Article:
Media professor and writer Clay Shirky recently wrote about The Collapse of Complex Business Models on his blog. That post was in turn inspired by Joseph Tainter’s 1988 book, “The Collapse of Complex Societies.” Shirky wrote:
When the value of complexity turns negative, a society plagued by an inability to react remains as complex as ever, right up to the moment where it becomes suddenly and dramatically simpler, which is to say right up to the moment of collapse. Collapse is simply the last remaining method of simplification.
What’s the relevance for media companies? Shirky wrote that there are two ways to generate profits: Raise revenues above expenses, or cut expenses below revenues. “For many media businesses, that second option is unreachable,” Shirky wrote.
The reason has to do with organizational culture and a well-known fact about bureaucracies: That it is far easier to add layers of complexity, rather than eliminate them.
His rather chilling but nicely worded conclusion:
When ecosystems change and inflexible institutions collapse, their members disperse, abandoning old beliefs, trying new things, making their living in different ways than they used to. It’s easy to see the ways in which collapse to simplicity wrecks the glories of old. But there is one compensating advantage for the people who escape the old system: when the ecosystem stops rewarding complexity, it is the people who figure out how to work simply in the present, rather than the people who mastered the complexities of the past, who get to say what happens in the future.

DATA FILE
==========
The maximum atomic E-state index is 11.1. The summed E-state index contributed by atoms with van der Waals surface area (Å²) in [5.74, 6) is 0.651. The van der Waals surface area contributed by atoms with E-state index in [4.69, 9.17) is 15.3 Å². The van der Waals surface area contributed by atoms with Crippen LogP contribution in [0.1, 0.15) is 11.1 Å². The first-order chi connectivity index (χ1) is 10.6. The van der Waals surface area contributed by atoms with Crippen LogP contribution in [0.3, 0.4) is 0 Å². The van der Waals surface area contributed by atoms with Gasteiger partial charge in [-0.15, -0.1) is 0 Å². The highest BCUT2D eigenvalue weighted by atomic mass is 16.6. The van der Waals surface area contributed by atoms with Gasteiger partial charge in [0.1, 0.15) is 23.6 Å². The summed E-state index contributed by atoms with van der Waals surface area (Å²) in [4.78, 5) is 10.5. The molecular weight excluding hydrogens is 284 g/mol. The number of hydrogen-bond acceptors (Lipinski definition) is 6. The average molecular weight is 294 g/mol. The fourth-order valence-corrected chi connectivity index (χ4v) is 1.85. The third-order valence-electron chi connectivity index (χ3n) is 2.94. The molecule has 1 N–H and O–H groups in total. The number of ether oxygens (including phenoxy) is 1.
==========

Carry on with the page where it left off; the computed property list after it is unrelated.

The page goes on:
I’ve been thinking about the lessons newsrooms and individual journalists can draw from this.
Complexities in the Newspaper Business
Large newspapers are very complex organizations. Producing a newspaper involves a newsroom with reporters, editors, news managers, graphics editors, a picture desk, several layers of people and technology for the printing process, etc. And, less visibly to us journalists, there’s also a sales department, circulation department, administration…
Going digital further increases this complexity, especially in the case of the integrated newsroom. It involves producing stories all day and night, creating animations and visualizations, shooting video.